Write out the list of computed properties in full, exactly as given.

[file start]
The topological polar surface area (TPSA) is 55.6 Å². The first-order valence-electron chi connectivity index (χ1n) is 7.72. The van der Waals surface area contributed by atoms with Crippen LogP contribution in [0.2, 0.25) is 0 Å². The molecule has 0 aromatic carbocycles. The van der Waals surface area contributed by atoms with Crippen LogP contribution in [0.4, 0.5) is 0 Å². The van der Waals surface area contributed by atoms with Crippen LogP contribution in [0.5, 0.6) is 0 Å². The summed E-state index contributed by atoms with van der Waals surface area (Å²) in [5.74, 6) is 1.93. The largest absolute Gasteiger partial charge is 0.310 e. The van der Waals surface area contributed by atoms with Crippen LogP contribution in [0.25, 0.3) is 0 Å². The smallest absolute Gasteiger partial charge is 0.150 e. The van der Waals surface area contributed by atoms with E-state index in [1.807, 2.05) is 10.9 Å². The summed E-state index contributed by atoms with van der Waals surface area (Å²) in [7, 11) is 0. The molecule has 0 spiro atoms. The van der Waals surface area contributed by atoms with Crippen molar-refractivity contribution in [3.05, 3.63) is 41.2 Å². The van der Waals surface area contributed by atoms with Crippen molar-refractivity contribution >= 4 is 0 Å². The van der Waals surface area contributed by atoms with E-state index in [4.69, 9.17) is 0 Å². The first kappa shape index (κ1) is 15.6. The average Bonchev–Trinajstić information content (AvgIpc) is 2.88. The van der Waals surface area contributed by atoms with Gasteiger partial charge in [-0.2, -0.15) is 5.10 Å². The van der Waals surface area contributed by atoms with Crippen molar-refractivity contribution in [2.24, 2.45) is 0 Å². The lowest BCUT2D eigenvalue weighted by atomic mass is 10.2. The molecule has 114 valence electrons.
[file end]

The topological polar surface area (TPSA) is 55.6 Å². The first-order valence-electron chi connectivity index (χ1n) is 7.72. The van der Waals surface area contributed by atoms with Crippen LogP contribution in [0.2, 0.25) is 0 Å². The molecule has 0 aromatic carbocycles. The van der Waals surface area contributed by atoms with Crippen LogP contribution in [0.4, 0.5) is 0 Å². The van der Waals surface area contributed by atoms with Crippen LogP contribution in [0.5, 0.6) is 0 Å². The summed E-state index contributed by atoms with van der Waals surface area (Å²) in [5.74, 6) is 1.93. The largest absolute Gasteiger partial charge is 0.310 e. The van der Waals surface area contributed by atoms with Crippen LogP contribution in [0.25, 0.3) is 0 Å². The smallest absolute Gasteiger partial charge is 0.150 e. The van der Waals surface area contributed by atoms with E-state index in [1.807, 2.05) is 10.9 Å². The summed E-state index contributed by atoms with van der Waals surface area (Å²) in [7, 11) is 0. The molecule has 0 spiro atoms. The van der Waals surface area contributed by atoms with Crippen molar-refractivity contribution in [3.05, 3.63) is 41.2 Å². The van der Waals surface area contributed by atoms with Crippen molar-refractivity contribution >= 4 is 0 Å². The van der Waals surface area contributed by atoms with E-state index in [4.69, 9.17) is 0 Å². The first kappa shape index (κ1) is 15.6. The average Bonchev–Trinajstić information content (AvgIpc) is 2.88. The van der Waals surface area contributed by atoms with Gasteiger partial charge in [-0.2, -0.15) is 5.10 Å². The van der Waals surface area contributed by atoms with Crippen molar-refractivity contribution in [2.24, 2.45) is 0 Å². The lowest BCUT2D eigenvalue weighted by atomic mass is 10.2. The molecule has 114 valence electrons.